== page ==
Heartbreak, rejection, emotional manipulation, betrayal, tears, unsightly sunburn, and crabs – does this feel almost like paradise? For contestants on the second installment of the reality show Bachelor in Paradise (BIP), which ended earlier this month in an explosive display of producer-driven drama, such instances did indeed constitute their experience of paradise. If you are not one of the roughly four million viewers (Nielsen, 2015) who consistently tuned in Sunday and Monday nights for the past month, BIP is the younger, more promiscuous offshoot of ABC’s long-running franchise The Bachelor (currently filming its landmark 20th season).
The show follows a weekly elimination format. Men and women who were previously rejected by The Bachelor or Bachelorette trade off handing out roses to each other hoping to explore a relationship, while new contestants arrive simultaneously for their chance at love. Paradise this season was tangibly located at a resort in Sayulita, Mexico complete with hot tubs, scantily attired men and women, and a twenty-four hour, full-service bar and kitchen. For many fans the show is about finding love. For the ABC network however, BIP is about big ratings, and for the contestants the show is mainly a chance to suspend their inevitable descent back to obscurity and to grow the number of followers they have on social media.
There are countless studies backing up this claim and which demonstrate that this show and other reality shows like it, are more about perpetuating gross double standards through the exploitation of gendered and racist stereotypes than say, love (see Banet-Weiser & Portwood-Stacer, 2006; Gallagher & Pecot-Hebert, 2007; Bell-Jordan, 2008; Dubrofsky, 2009; Tyree, 2011). Findings on the social effects of reality television have been widely cited and shared with the public since the phenomenon became ubiquitous at the turn of the millennium. Yet this knowledge hardly deters viewers from watching.
Part of this is because reality television appeals to legitimate needs and desires of the audience. First, there is the simple pleasure we gain from being voyeurs and escaping for an hour to live vicariously through contestants (see Nabi, Biely, Morgan, & Stitt, 2003; Baruh, 2009). Reality television viewing has also been found to fulfill certain social affiliation needs (Papacharissi & Mendelson, 2007; Godlewski & Perse, 2010) and to demonstrate therapeutic self-improvement, which positively enforces the idea that we can motivate change in our own behaviors (Andrejevic, 2004; Dubrofsky, 2007). Reality television also appeals to coarser demands. One such demand being what Waite and Booker (2005) called “humilitainment.” Their analysis of season one of The Apprentice found that watching others fail or act like fools helps us feel better about our own lives. This social emotion aligns with the German word schadenfreude, and recently scholars have found this emotion to be inherently useful for our self-esteem (see Van Dijk, Ouwerkerk, van Koningsbruggen, &Wesseling, 2012; Smith, 2013; van de Ven et al., 2014).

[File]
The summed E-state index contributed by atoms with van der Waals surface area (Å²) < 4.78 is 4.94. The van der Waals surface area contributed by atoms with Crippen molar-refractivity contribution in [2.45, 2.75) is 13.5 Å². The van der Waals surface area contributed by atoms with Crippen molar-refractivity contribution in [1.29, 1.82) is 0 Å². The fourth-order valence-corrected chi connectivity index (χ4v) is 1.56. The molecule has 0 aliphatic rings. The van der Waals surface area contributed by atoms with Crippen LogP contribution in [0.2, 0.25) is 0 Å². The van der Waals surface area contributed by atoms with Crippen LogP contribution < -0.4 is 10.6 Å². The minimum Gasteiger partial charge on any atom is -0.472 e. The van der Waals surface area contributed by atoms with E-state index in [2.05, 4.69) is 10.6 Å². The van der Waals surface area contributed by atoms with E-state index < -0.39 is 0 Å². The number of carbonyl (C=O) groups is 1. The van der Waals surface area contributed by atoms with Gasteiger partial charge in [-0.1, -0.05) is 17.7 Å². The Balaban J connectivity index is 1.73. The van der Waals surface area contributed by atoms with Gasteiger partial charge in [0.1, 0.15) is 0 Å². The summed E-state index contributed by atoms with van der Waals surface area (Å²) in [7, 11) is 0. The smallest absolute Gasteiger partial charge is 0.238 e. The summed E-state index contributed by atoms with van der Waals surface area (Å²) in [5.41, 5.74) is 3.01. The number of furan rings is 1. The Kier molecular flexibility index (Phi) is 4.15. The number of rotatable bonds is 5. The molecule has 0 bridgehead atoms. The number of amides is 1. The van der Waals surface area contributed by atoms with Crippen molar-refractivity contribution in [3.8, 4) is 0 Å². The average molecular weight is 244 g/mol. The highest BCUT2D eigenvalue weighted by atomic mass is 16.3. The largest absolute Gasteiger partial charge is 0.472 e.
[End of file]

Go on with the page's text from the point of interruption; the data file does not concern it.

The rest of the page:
Some of the major stereotypes perpetuated on BIP embody the concept of this emotion and are as follows: women are crazy and emotionally unstable, while men are dumb and powerless to surface-level beauty. Take the contestant Claire for instance, whose scenes were edited to make it seem as if she were conversing with raccoons and crabs, when in reality she was speaking with other people. This gimmick depicted her as a crazy woman incapable of interpersonal relations with people, and was employed strategically to make the audience laugh at her expense. Another woman, Ashley S. also received the crazy edit. She made a name for herself on The Bachelor by marveling at vegetables and birds, and was brought on BIP according to the show’s host because she made “great T.V.”